Figure 2

The connection paths must be made between the compatible endpoints.  For example, if you try to connect the service tier web server with the Database server endpoint, you will see no drop mouse cursor and you will not be able to connect the two.  You must choose the compatible endpoints from the Toolbox for the servers.

Constraints and Settings for the logical servers

The Constraints and Settings editor is used to set the policies required for the model.  Using this editor we can configure settings on applications, endpoints, logical servers and zones.  We can also import existing settings from the IIS web server and we can also have our own custom settings.  To get the Constraints and Setting editor, right click on the server, which opens the context menu, and choose the option "Settings and Constraints."

Figure 3


The editor displays the different types of settings and constraints in a tree form with two top level nodes as “Application Constraints” and “Logical Server Settings.”  These are the options for the “IISWebServer.”  The settings and constraints will differ with the type of the logical server.  The “Application Constraints” node displays the pre-defined and user defined constraints.  On selecting a pre-defined constraint, the settings or options are displayed for the selected constraints.  Initially the settings for the selected constraints are disabled.  These options get enabled upon choosing the particular constraint checkbox.  For example, on choosing the “ASP.Net Security” constraint checkbox the settings like “Allowed security modes” will get enabled.  Upon choosing the forms security mode, the “Forms authentication” options is enabled so that you can choose the appropriate options for your application.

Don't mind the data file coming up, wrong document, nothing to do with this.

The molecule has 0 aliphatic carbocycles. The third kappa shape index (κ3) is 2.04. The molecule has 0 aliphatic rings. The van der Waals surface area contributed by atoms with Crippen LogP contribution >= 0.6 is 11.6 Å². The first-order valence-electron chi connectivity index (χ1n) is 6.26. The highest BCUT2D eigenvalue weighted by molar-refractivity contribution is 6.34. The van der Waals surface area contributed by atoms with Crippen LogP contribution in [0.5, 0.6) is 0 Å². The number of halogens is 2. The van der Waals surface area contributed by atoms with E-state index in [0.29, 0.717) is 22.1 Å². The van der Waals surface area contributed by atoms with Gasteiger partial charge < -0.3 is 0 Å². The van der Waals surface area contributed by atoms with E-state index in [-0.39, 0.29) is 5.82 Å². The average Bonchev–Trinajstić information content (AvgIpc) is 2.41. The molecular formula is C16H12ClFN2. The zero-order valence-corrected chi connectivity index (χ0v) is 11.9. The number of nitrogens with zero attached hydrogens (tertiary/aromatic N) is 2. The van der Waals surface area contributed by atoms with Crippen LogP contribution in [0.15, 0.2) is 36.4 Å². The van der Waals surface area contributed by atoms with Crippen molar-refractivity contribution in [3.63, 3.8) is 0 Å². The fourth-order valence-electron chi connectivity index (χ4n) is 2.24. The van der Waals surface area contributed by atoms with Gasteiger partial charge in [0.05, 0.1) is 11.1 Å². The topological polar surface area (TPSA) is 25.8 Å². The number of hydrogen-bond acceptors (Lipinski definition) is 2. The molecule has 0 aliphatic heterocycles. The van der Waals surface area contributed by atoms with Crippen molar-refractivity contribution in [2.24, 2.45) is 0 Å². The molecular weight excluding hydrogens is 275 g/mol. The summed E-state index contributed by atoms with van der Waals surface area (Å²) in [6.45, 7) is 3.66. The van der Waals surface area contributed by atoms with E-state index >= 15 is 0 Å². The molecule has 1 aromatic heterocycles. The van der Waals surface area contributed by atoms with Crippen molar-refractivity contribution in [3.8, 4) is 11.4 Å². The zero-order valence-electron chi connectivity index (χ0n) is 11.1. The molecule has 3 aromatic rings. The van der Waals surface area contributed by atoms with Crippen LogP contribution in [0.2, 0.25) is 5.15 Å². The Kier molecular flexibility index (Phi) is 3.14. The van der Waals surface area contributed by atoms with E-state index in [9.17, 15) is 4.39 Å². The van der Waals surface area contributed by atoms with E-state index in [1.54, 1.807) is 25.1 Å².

Figure 4

On choosing the ASP.NET Session State, you can see different options for maintaining the session state, Http cookie modes and the settings for SQL Server and State Server, which depends on the selected session mode.

Using the Logical Server Settings node you can define the settings required for the server to host the application.

You can also import the exiting IIS Server settings using the “Import IIS settings wizard.”  To get this Wizard, right click on the Settings and choose the option “Import Settings…” from the context menu.

Figure 5


Figure 6




Zones & Adding Zones to the Logical Datacenter Designer

Zones represent the communication boundaries in the datacenter.  It can represent a physical boundary or a logical boundary.  The physical boundary can be a machine in another network or in a different place.  The logical boundary could be a firewall.  You can add logical servers and zones to the zones.  Follow these steps to add zones to the logical datacenter diagram.

·         Drag and drop the required number of zone elements to design surface.

·         Select the logical server IISWebServer1.  Drag and drop the server into the zone element.  Now you can see that the connection between the IISWebServer1 and IISWebServer2 is broken.  In this same way add the second IISWebServer2 into the second zone.

·         You can see two different endpoints on the Zone elements.  One represents the inbound communication to the zone and the other denotes the outbound communication from the zone.  Now connect the outbound communication endpoint of the first zone to the inbound communication endpoint of the second zone.  You can add zone endpoints from the toolbox if it is required.  There is a third type of endpoint which is a bidirectional endpoint. This represents the communication flow between the two zones in both ways.

·         Now connect the HTTPClientEndpoint of the IISWebServer1 to the outbound endpoint of the zone in which the IISWebServer1 resides.  In the same way connect the inbound endpoint of the second zone to the WebSiteEndpoint of the IISWebServer2.  Now you can see that both zones are connected and both web servers are connected.  You can place the DatabaseServer element into the second zone or create a new zone and place the database server as per the requirement.

Figure 7

You can configure the zones using the Settings and Constraints Editor.  You can configure the type of logical servers that the zone can contain and the communication protocols that can pass into or out of the zone.  You can also add custom settings to the zones.  The configured zone can be made as a reusable prototype and added to the Toolbox.


In this article you have learned how to work with the Logical Datacenter Designer using Visual Studio 2005.